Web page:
I was recently asked about actions that learners can take to aid in their learning. In conjunction with this question (thanks, reader!), and some other discussions, this week’s articles focus on learner note-taking and slide accessibility. The questions that we’ll be looking at this week are:
- Does texting during a presentation impede note-taking and learning outcomes?
- Should learners have access to a copy of the slides to improve learning?
Texting & Writing
Research shows that the majority of college students engage in texting behavior while in class (Olmstead & Terry, 2014). From a learner perspective, I think it is fair to say that many of us have had times during presentations where we have a text that we feel we *need* to read or send. Of course, we want to minimize being rude or missing crucial information, so we always end up trying to be sneaky…
From an instructor perspective, seeing learners text during a presentation might be distracting. However, a bigger concern might be that our audience isn’t getting the important information that we’re teaching.
Either way, investigating the effects of multitasking while note-taking is the key to answering these concerns! For this particular study, the investigators aimed to assess the effects that texting during a presentation has on note-taking quality, as well as lower- and higher-order learning (Waite, Lindberg, Ernst, Bowman, & Levine, 2018).
The current study evaluated this type of multitasking by creating three groups: a texting group, a non-texting group, and a control group. The texting group received text messages from researchers throughout the presentation, while the non-texting group did not text at all. The control group did not participate in a presentation at all. The exam to evaluate performance included multiple choice questions for lower-order (LO) cognition and essay questions for higher-order (HO) cognition (Waite et al., 2018).
The results are probably quite unsurprising, but nonetheless important. First, the results illustrated that both groups in the presentation performed better on the exam than the control group, which indicates that learning occurred from the presentation. Now to the goods - was there a difference between texters and non-texters? Indeed. The non-texting group took higher quality notes. Additionally, the non-texting group scored higher than the texters in the LO cognition questions, those multiple choice questions assessing factual knowledge. Specifically, the texting group performed worse on the items related to information presented while they were texting (go figure!). However, this did not actually extend to the HO questions, the open-ended, free-response questions (Waite et al., 2018). Since higher quality notes were related to better scores on the HO questions, the lack of difference in scores between the groups is odd. The authors suggest this finding may indicate the HO measure was not sensitive enough.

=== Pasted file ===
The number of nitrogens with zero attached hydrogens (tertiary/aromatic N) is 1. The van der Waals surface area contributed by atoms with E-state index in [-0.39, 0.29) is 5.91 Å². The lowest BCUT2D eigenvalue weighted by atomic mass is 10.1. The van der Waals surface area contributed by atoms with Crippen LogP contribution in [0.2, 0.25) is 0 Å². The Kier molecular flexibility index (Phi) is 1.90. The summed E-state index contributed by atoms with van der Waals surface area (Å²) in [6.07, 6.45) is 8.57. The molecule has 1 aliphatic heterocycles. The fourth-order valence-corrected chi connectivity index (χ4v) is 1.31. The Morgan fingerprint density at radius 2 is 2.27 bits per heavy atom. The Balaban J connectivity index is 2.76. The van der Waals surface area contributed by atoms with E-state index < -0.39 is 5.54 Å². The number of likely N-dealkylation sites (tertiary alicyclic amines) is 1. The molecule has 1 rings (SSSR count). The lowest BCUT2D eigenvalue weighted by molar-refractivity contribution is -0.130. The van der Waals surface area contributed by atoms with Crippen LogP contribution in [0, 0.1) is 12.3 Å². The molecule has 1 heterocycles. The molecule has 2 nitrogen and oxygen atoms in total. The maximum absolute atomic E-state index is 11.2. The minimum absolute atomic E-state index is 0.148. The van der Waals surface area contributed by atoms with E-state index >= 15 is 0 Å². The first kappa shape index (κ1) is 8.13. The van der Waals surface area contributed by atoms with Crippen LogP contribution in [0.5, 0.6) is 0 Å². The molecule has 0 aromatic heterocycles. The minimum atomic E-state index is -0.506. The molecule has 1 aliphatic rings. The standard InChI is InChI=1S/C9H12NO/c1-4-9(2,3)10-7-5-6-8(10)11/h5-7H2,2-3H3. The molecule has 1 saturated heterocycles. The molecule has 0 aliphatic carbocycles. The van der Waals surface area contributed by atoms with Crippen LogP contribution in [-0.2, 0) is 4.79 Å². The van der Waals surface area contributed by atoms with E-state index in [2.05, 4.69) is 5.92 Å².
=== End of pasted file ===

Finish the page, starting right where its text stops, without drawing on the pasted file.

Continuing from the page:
Regardless, the findings of this study indicate that multitasking, specifically texting in this case, during a presentation may lead to lower quality notes and lower performance (Waite et al., 2018).
Key Takeaways: Encourage learners to keep their texting/messaging devices on silent or out of reach, as note-taking quality and learning performance may suffer.
Read More ($): Waite, B. M., Lindberg, R., Ernst, B., Bowman, L. L., & Levine, L. E. (2018). Off-task multitasking, note-taking and lower- and higher-order classroom learning. Computers & Education, 120, 98-111.
“Interruptions from online media that are not relevant to class material can interfere with both lower-level fact learning and with the ability to integrate material through quality note-taking“
- Waite et al. (2018)